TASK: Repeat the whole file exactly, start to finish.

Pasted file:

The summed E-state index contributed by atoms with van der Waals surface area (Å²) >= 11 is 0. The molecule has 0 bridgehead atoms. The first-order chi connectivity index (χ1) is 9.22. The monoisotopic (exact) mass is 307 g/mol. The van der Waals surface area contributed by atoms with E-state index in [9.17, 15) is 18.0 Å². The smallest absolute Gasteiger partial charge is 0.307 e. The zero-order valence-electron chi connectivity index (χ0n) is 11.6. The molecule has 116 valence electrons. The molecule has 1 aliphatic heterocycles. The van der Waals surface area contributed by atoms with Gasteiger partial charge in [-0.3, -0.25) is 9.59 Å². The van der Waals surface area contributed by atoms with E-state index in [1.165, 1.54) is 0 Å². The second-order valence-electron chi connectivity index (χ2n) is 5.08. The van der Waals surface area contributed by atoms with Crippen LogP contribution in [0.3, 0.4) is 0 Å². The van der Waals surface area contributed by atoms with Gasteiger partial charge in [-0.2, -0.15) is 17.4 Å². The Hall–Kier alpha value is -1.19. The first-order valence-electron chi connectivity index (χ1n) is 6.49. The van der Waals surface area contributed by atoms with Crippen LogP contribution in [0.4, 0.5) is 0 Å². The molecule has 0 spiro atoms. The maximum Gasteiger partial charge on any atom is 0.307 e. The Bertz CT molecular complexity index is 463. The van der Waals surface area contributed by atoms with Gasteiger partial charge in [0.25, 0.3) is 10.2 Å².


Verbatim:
The summed E-state index contributed by atoms with van der Waals surface area (Å²) >= 11 is 0. The molecule has 0 bridgehead atoms. The first-order chi connectivity index (χ1) is 9.22. The monoisotopic (exact) mass is 307 g/mol. The van der Waals surface area contributed by atoms with E-state index in [9.17, 15) is 18.0 Å². The smallest absolute Gasteiger partial charge is 0.307 e. The zero-order valence-electron chi connectivity index (χ0n) is 11.6. The molecule has 116 valence electrons. The molecule has 1 aliphatic heterocycles. The van der Waals surface area contributed by atoms with Gasteiger partial charge in [-0.3, -0.25) is 9.59 Å². The van der Waals surface area contributed by atoms with E-state index in [1.165, 1.54) is 0 Å². The second-order valence-electron chi connectivity index (χ2n) is 5.08. The van der Waals surface area contributed by atoms with Crippen LogP contribution in [0.3, 0.4) is 0 Å². The van der Waals surface area contributed by atoms with Gasteiger partial charge in [-0.2, -0.15) is 17.4 Å². The Hall–Kier alpha value is -1.19. The first-order valence-electron chi connectivity index (χ1n) is 6.49. The van der Waals surface area contributed by atoms with Crippen LogP contribution in [0.4, 0.5) is 0 Å². The molecule has 0 spiro atoms. The maximum Gasteiger partial charge on any atom is 0.307 e. The Bertz CT molecular complexity index is 463. The van der Waals surface area contributed by atoms with Gasteiger partial charge in [0.25, 0.3) is 10.2 Å².